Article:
This is a slightly modified version of an email I sent to several ESA officers and editors as part of a conversation we are having about ESAs recent position letter in support of the Research Works Act (read primers on the issue from an anti-RWA perspective here, here and here). It was written from the perspective of a long-time ESA member, editor at Ecology and Ecological Monographs and huge fan of the society and it’s journals. I love Open Access but I love ESA and Ecology too: can we reconcile this contradiction with a marriage?
Adapt or die: Open access is coming. It is unavoidable. The growth in the big open access journals, especially PLoS One, is staggering. There are many reasons why most scientists prefer these OA journals to more established society journals (including greater impact of our work, far more media coverage, no need to sign over the copyright, greater dissemination of our product outside the ivory tower, our quasi-socialist ideology, etc). The only drawback is the lack of prestige, but this is changing quickly. There are new OA journals starting up every month, e.g., Scientific Reports from Nature, Biology Open, and Open Ecology. They don’t look threatening to our brand today, but neither did Ecology Letters, TREE and PLoS Biology when they were launched.
Take a look at this talk by Peter Binfield (publisher of PLoS One) about the breaking wave of OA:
ESAs pro-RWA letter was bad PR: There has been a staggering amount of negative commentary about ESA and other organizations (mainly for profit) that voiced support for the RWA. Most of this is on Twitter and on blogs. Even many of the for-profits and closed access journals and publishers that initially sat on the sidelines are now coming out in support of open access (and against RWA), e.g. NPG and AAAS. Their positions might be insincere, but they understand the PR nightmare that vocally supporting the RWA would lead to.
See a partial list of publishers and scientific societies that oppose the RWA here.
Solutions: If we want our journals to survive, we are going to have to make them open access. Yes, it will be painful. But doing so will also better serve the membership, science, and society. Less altruistically, this will greatly improve the journals and their brand. In addition to moving to full OA, we should end print production of all society journals. This would reduce publishing costs, eliminate the very unpopular page limits and would greatly decrease publication time. We could also increase the number of papers we publish. You might expect that this would be tough, given the challenge of finding reviewers. But PLoS One has disproven this (I used to think PLoS One would fail for this reason). We are loosing reviewers (and editors) to other journals, especially to OA. Lets bring them back. Having an online, OA publishing model would also enable ESA to consolidate its complex and overpopulated ecosystem of journals and article types under a single or smaller number of brands.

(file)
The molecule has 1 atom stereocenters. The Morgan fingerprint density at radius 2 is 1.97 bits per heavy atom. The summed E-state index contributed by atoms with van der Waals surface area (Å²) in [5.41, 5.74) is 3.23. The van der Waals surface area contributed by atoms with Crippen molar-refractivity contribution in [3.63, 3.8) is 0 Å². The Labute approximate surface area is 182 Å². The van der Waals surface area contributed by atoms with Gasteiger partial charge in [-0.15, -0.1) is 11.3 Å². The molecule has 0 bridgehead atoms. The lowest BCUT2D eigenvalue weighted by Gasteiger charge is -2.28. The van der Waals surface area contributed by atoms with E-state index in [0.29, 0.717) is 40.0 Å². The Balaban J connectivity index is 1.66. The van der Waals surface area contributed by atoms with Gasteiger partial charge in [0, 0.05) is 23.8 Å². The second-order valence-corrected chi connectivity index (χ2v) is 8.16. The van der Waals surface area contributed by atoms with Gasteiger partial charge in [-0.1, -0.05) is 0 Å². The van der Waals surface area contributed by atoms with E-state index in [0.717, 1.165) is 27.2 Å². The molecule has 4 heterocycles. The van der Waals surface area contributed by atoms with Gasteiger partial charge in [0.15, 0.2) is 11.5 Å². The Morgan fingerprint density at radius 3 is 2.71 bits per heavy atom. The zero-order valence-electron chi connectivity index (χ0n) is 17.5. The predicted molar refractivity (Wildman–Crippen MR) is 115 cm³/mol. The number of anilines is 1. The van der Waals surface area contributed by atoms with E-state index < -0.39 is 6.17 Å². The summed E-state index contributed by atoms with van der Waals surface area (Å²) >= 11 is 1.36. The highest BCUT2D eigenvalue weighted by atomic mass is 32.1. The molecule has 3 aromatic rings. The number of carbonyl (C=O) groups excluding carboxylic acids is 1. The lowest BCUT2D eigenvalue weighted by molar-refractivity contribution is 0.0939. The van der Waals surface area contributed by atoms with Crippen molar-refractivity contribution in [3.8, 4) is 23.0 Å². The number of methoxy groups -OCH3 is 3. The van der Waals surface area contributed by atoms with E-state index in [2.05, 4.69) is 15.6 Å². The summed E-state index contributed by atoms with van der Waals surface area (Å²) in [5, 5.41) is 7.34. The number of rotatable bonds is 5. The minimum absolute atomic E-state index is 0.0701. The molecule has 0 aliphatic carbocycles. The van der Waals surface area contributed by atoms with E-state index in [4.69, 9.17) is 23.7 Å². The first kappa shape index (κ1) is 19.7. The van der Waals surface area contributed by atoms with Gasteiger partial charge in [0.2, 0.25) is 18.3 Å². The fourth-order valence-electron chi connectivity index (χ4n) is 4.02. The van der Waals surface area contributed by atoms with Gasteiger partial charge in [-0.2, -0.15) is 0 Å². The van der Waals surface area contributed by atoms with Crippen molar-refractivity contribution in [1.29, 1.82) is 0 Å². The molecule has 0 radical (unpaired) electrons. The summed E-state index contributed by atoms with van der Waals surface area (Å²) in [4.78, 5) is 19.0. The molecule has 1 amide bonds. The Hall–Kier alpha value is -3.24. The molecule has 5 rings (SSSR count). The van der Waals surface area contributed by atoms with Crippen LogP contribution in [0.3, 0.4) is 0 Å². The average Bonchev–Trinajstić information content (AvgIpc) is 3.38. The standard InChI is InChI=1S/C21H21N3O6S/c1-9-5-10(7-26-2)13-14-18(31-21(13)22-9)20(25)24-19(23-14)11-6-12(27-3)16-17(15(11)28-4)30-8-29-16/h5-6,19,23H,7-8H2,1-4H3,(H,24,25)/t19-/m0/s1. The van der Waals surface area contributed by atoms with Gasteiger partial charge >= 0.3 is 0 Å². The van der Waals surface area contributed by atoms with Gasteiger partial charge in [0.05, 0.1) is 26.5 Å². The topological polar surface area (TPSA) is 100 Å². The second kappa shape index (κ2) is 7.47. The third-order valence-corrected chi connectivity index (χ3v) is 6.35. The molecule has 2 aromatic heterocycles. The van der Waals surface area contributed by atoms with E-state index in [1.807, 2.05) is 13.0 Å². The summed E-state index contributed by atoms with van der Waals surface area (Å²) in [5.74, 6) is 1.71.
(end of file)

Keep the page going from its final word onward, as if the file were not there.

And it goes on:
In addition to OA, there are many other publishing innovations our competitors are adopting that we should consider, including video abstracts, multi-media long-form publications (perhaps developed using the excellent Atavist platform) for a broader readership, and a variety of data, lecture/presentation and graphical repositories we could be using.
Some middle ground: There are many extreme views out there on both sides of the RWA and OA debates. This one by David Crotty is somewhat centrist and addresses how societies like ESA can seize the OA movement to innovate and compete in an ever more competitive scientific publishing world:
For the not-for-profit publisher — the research society dependent on its journal, the research institution that uses a journal to fund research — extremism in either direction makes no sense. If one truly believes in one’s mission, then both the seemingly contradictory ideas of expanding access and preserving revenue streams are necessary and compatible. The goal should be to find ways to expand access while at the same time continuing to fund the important activities a society or institution provides
In the New York Times, open access advocate Michael Eisen declares that, “if the taxpayers paid for it, they own it.” This seems a bit odd coming from an employee of the University of California system. According to their last report, the UC system makes greater than $92 million per year from technology transfer — essentially putting the results of their research behind a patent paywall. It’s unclear how much of that $92 million-plus is the result of federally funded research, or when we taxpayers can expect a refund check.
This argument is typical of the over-the-top rhetoric meant to inflame emotions: “Publishers are stealing from the taxpayer!” Examined carefully, the argument holds no water. Try explaining your ownership the next time you try to board the taxpayer-funded subway, or go to an event at your local taxpayer-funded sports stadium.
But the absurdity goes both ways. Those calling for the Research Works Act have no data proving that mandates for opening access after an embargo period harms the subscription business. If the NIH’s 12-month embargo were so detrimental, where are the resultant decreases in journal revenues? How can you declare something harmful and try to ban it without actually providing any data on its actual impact? - David Crotty
I want to see ESA and it’s journals flourish and I think we have an opportunity to take the lead and ride the open access wave rather than getting crushed by it.